By Humaira Taz
The Belk Lecture is an annual event supported by the Religious Studies program at Wesleyan.
Dr. George Tinker is a member of the Osage Nation and a professor of American Indian Cultures and Religious Traditions at Iliff School of THeology in Denver, Co. His endeavors consider seriously not only the liberation of the Indian people from historic oppression but also the liberation of white Americans who are the oppressors of the Indian people. As the 2010 Belk Lecturer, he discussed “Humanity and Nature” with Wesleyan students and faculty on February 4.
Dr. Tinker spoke of the beliefs of the Indian tribe that bond the people closely to nature. Human beings, animals, trees and all the other objects in the Universe are tied by a flow of energy. This energy that permeated through everything is known as Wakonda, and it is not a substitute for God, as misinterpreted by many people. In a society of masculine dominance, God is also made masculine.
However, Wakonda has no gender traits. In the community of the Indians, the world is all about getting a balance between males and females. Women are the creators of the future nation while men have the responsibility to sustain the nation that women create. During times of drought, men live without food to feed the women and children. For them, “men are dispensable” whereas women must be protected to carry on the nation. Their community is empowered by women in the sense that they give the final nod for the men to act.
The European community often claims the rituals and ceremonies of the Indian people as primitive and devoid of proper education or civilization. According to Dr. Tinker, this is simply a misconception. During the “moon cycle”, a monthly ceremony for women when they go away from their village for four to five days, the idea is not to cast women away but to make the men do all those things starting from cooking to cleaning that women do every day. In doing so it is hoped that they understand the significance of women’s roles. Meanwhile, the women pray for the men and children since it is believed that during this period of time, the prayers of women have the strongest power.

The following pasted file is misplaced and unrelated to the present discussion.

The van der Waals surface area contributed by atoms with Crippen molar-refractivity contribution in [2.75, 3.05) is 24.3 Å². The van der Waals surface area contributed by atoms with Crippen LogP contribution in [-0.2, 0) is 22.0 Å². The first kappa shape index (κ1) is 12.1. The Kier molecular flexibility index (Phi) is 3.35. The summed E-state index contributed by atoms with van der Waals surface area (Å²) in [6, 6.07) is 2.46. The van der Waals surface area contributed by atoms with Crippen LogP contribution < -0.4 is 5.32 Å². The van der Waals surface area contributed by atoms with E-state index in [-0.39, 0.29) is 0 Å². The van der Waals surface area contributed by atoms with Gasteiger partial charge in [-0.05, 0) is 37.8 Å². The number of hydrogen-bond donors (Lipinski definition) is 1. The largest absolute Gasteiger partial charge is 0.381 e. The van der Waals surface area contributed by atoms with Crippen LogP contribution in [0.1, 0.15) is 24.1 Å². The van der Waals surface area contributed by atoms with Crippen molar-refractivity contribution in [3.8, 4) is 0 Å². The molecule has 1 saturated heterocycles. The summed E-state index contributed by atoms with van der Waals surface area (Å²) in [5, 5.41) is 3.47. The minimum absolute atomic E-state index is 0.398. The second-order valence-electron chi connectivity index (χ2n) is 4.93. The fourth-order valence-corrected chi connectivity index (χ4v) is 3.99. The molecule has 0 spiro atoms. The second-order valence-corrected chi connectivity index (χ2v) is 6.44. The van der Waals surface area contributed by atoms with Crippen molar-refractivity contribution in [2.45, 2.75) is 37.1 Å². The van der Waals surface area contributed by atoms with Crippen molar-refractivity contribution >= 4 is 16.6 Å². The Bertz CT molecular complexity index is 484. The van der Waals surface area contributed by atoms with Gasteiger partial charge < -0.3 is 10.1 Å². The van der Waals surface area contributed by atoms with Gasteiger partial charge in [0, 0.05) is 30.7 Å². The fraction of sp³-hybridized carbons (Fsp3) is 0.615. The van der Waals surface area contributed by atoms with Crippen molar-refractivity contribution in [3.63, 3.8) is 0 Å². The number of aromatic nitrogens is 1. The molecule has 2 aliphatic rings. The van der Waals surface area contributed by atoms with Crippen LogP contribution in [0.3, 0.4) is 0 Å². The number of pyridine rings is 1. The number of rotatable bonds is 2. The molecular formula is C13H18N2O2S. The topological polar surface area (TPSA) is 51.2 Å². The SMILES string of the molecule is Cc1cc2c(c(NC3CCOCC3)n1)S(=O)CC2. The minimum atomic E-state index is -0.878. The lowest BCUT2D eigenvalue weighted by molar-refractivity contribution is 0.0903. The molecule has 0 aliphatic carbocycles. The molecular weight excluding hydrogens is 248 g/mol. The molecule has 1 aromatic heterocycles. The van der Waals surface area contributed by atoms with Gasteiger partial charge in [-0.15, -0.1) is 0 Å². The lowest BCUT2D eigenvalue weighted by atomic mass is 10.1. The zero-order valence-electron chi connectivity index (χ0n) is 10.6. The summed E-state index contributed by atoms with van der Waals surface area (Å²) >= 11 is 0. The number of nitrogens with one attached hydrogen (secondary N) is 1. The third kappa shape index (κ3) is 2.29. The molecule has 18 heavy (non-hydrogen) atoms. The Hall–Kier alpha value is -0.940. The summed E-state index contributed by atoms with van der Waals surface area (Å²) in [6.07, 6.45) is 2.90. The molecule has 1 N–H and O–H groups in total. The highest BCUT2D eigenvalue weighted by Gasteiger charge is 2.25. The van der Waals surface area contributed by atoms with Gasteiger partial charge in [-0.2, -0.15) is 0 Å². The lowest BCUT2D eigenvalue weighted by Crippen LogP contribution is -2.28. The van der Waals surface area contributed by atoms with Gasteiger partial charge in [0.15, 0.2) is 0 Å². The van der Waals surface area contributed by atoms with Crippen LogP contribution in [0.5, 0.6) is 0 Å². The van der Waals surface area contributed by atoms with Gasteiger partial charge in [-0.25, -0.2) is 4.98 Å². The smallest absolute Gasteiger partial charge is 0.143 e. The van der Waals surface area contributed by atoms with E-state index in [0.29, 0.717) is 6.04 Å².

As an act of sacrifice in order to win some equality with women, men perform the “Sun Dance” where they dance under the sun without food or water for four consecutive days. On the fourth day, they cut their chest, tie one end of a string to their flesh and the other end to a tree and they dance until the string breaks. Pretty painful! But it’s all about strengthening their core values.
When asked how such principles of the Indian people would be helpful in solving the economic crisis, Dr. Tinker replied that since most contemporary people tend to believe that human beings are superior to animals and the other creations of nature, they have used up resources at a much faster rate than that at which the resources could be replenished. Unlike the Indian people, they have no respect for the provisions of nature. They have abused it and might, one day, find it “trying to get rid of humans.” This instantly made me think of all the natural disasters we are having all over the world. Moreover, the patriarchal society of Europe has completely disregarded the strengths that women can provide to the society. The bottom line is that if we had been more kind to nature and thought of the balance in social roles of men and women, we might have avoided the economic crisis.
Another question inquired, “How are we to dismantle or deconstruct the master’s house using the master’s tools” implying how are we to change this patriarchal society when we ourselves have created it and supported it. To this, Dr. Tinker answered that this is not something that can be achieved drastically over a single generation. For this, our narratives about women and the portrayal of women have to change, which is certainly going to take a long time. In his words, “It will take all the energy and wisdom of women to stop men” from dominating the society.